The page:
I’m still struggling with this game-a-week business, not least when last Saturday evening we had, to all intents and purposes, an All-Ireland quarter-final knockout tie against the Ulster champions. Now, just a week later, we’re faced with an All-Ireland semi-final. Against The Greatest Time Of All Time to boot.
Which means it’s time to run the rule over Dublin and have a quick gallop through what they’e been up to since we last locked horns seriously with them in the Championship. That, I don’t need to remind you, was in the 2017 All-Ireland final.
Since then, Dublin have added another League title and another All-Ireland crown – their fourth in a row – to an already stellar haul of national honours this decade. The only sign of a stumble, if you could even call it that, came this spring when they failed, for the first time in the Jim Gavin era, to make it as far as the League final.
But I’m getting ahead of myself. Let’s start this review of Dublin’s recent record instead by quickly looking at the 2018 League campaign and then work forward from there.
Dublin had a very positive runs of matches in the 2018 NFL, reeling off five straight wins to begin – over Kildare at home, Tyrone away, Donegal at home, ourselves in Castlebar and Kerry at home – before Galway held them to a draw in Salthill. Monaghan then grabbed a surprise win over them at Croke Park but by then they were already in the final. Once there they beat Galway to land their 13th League title.
Last year’s Championship proved a total cakewalk for them. Not just Leinster – which really needs to be disbanded at this stage, such is the complete lack of competition Dublin now face there – but right from start to finish.
In retrospect, the failure of both ourselves and Kerry to advance to the point where we’d have met them in last year’s Championship made it all the easier for Dublin to complete the four-in-a-row. But that was our failing. All any team has to do to win out is to beat what’s in front of them and Dublin did that, with enormous ease.
In Leinster, they beat Wicklow (by a margin of 23 points), Longford (19 points) and Laois (18 points), before seeing off slightly stronger opposition in the Super 8s, where they beat Donegal (by 5), Tyrone (by 3) and Roscommon (by 14). Wins over Galway (+9) in the semi-final and Tyrone (+6) in the final completed what was an extremely facile All-Ireland title success.
This spring saw Dublin encounter defeats more often than they’ve been used to in the Gavin era. This trend began in Round 1 against Monaghan up in Clones, following which they beat Galway at Croke Park before losing narrowly to Kerry down in Tralee. They beat us easily back at HQ in Round 4 and then beat Roscommon away in Round 5 to get them back in contention for a place in the final. A home defeat to Tyrone in Round 6, however, ended those hopes, which meant their final round win away to Cavan was of no real consequence.
Then it was onto Leinster and the now annual lambs to the slaughter there. This year the roll-call read Louth in the quarters (+22 points), Kildare in the semis (+14) and Meath in the final (+16). What great fun the Leinster Championship is.
The games that mattered in the Super 8s were no better. Dublin had their two home games first and the wins secured there meant they had their place in the semi-final locked down before they – with a small minority of their supporters in tow – were obliged to hit the road.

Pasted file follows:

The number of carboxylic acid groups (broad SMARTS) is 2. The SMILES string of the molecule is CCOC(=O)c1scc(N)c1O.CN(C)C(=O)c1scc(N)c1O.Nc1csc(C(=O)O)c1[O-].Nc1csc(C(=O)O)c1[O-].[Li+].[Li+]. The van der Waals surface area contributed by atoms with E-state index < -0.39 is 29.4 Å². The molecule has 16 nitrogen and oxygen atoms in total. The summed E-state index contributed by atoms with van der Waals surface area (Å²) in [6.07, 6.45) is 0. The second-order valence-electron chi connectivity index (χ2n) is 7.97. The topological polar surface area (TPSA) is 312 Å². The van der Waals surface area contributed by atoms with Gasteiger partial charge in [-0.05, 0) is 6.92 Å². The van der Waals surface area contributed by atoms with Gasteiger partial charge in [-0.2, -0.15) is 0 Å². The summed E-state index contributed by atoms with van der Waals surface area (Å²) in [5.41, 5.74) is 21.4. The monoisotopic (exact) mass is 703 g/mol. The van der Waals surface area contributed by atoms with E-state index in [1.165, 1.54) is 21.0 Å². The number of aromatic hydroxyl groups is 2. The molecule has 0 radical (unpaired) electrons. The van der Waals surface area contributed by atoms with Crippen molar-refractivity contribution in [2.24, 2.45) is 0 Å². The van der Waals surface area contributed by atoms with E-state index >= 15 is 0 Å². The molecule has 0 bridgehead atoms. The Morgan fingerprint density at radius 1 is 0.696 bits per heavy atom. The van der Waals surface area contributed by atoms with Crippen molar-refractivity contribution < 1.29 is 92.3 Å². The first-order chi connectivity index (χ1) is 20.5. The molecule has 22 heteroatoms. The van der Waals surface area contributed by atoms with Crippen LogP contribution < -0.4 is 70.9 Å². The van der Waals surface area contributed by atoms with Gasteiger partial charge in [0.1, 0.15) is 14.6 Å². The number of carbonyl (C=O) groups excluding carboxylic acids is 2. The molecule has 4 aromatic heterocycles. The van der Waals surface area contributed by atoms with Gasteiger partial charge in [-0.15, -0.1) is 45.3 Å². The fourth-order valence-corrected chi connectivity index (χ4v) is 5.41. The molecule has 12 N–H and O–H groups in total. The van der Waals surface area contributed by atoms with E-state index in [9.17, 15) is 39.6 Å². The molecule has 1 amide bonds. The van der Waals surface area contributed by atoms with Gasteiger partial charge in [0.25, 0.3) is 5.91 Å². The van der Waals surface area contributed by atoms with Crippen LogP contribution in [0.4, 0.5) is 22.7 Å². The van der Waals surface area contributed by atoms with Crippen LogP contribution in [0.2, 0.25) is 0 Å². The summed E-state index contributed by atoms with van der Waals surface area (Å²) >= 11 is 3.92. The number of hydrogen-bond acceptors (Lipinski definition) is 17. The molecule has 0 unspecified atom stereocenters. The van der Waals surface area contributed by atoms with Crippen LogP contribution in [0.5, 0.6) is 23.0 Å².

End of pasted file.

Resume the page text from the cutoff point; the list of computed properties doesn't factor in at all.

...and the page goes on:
Cork gave them a decent rattle in Phase 1 with their innocent, let’s-play-some-football approach, which kept the Rebels in the hunt until 15 minutes or so to go. Then Dublin floored the pedal and ended up winning by 13 points, on a scoreline of 5-18 to 1-17.
Roscommon then pitched up at Dublin’s patch for the ‘neutral’ Croke Park game and shipped an unmerciful 18-point whipping, the Connacht champions going under by 2-26 to 0-14. With Tyrone also winning their opening two games, this meant that last Sunday’s Phase 3 match between them was reduced, in effect, to a challenge match between two largely B teams.
Dublin won that too, triumphing in what some have dubbed here as the The Coma in Omagh, by 1-16 to 0-13. The result meant that Dublin topped their Super 8s group, sending them on a direct collision course with us, the runners-up in Group 1.
So the task facing us on Saturday is to take on a team that this summer has enjoyed an average winning margin across the six Championship games they’ve played of just under 15 points. A team that hasn’t lost at all in the Championship in almost five full years.
Since that loss to Donegal in the All-Ireland semi-final of 2014 – that was the day after our traumatic loss to Kerry in Limerick, so that tells you how far back it was – Dublin have played in 34 Championship matches. They’ve won 32 of those and drawn the other two.
Both those draws were, of course, against us, which, I guess, underlines our claim that we’re the only team to put up any kind of challenge to them in the last five years. Since we played out our most recent stalemate against them, however, in the 2016 All-Ireland final, they’ve won 20 Championship matches on the spin, the bulk of them by double-digit margins.
While we’re confident we’ve the ability to put it up to Dublin again on Saturday, the bookies are taking a far more jaundiced view of our prospects. They’ve installed Dublin as unbackable 1/5 favourites to win – we’re on offer at 9/2 – with the handicap set at -5.
Those are the numbers but let’s finish, as always, with the gut reaction. How do you think we’ll we do against the five-in-a-row chasing Dubs on Saturday evening?
How will we do against Dublin?
- Win (57%, 589 Votes)
- Lose (35%, 360 Votes)
- Draw (7%, 76 Votes)
Total Voters: 1,025